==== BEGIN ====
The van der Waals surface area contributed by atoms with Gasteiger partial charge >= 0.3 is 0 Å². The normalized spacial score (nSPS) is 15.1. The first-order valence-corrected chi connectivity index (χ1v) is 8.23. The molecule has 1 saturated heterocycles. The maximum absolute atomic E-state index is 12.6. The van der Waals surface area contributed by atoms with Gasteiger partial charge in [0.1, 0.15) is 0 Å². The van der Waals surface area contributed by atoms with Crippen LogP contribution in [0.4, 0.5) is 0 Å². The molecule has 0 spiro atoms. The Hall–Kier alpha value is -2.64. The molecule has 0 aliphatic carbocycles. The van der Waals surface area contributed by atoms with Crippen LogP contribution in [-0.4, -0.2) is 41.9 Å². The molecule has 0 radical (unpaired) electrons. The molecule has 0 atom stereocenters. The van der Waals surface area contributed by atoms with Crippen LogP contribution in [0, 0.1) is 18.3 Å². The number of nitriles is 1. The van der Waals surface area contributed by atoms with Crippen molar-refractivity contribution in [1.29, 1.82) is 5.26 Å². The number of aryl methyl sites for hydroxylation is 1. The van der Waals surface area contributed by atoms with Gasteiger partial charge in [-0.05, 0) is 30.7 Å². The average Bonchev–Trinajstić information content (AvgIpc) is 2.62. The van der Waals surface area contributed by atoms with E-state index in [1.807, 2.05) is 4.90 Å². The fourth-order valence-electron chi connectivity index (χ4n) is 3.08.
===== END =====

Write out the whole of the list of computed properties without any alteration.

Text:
The van der Waals surface area contributed by atoms with Gasteiger partial charge >= 0.3 is 0 Å². The normalized spacial score (nSPS) is 15.1. The first-order valence-corrected chi connectivity index (χ1v) is 8.23. The molecule has 1 saturated heterocycles. The maximum absolute atomic E-state index is 12.6. The van der Waals surface area contributed by atoms with Gasteiger partial charge in [0.1, 0.15) is 0 Å². The van der Waals surface area contributed by atoms with Crippen LogP contribution in [0.4, 0.5) is 0 Å². The molecule has 0 spiro atoms. The Hall–Kier alpha value is -2.64. The molecule has 0 aliphatic carbocycles. The van der Waals surface area contributed by atoms with Crippen LogP contribution in [-0.4, -0.2) is 41.9 Å². The molecule has 0 radical (unpaired) electrons. The molecule has 0 atom stereocenters. The van der Waals surface area contributed by atoms with Crippen LogP contribution in [0, 0.1) is 18.3 Å². The number of nitriles is 1. The van der Waals surface area contributed by atoms with Crippen molar-refractivity contribution in [1.29, 1.82) is 5.26 Å². The number of aryl methyl sites for hydroxylation is 1. The van der Waals surface area contributed by atoms with Gasteiger partial charge in [-0.05, 0) is 30.7 Å². The average Bonchev–Trinajstić information content (AvgIpc) is 2.62. The van der Waals surface area contributed by atoms with E-state index in [1.807, 2.05) is 4.90 Å². The fourth-order valence-electron chi connectivity index (χ4n) is 3.08.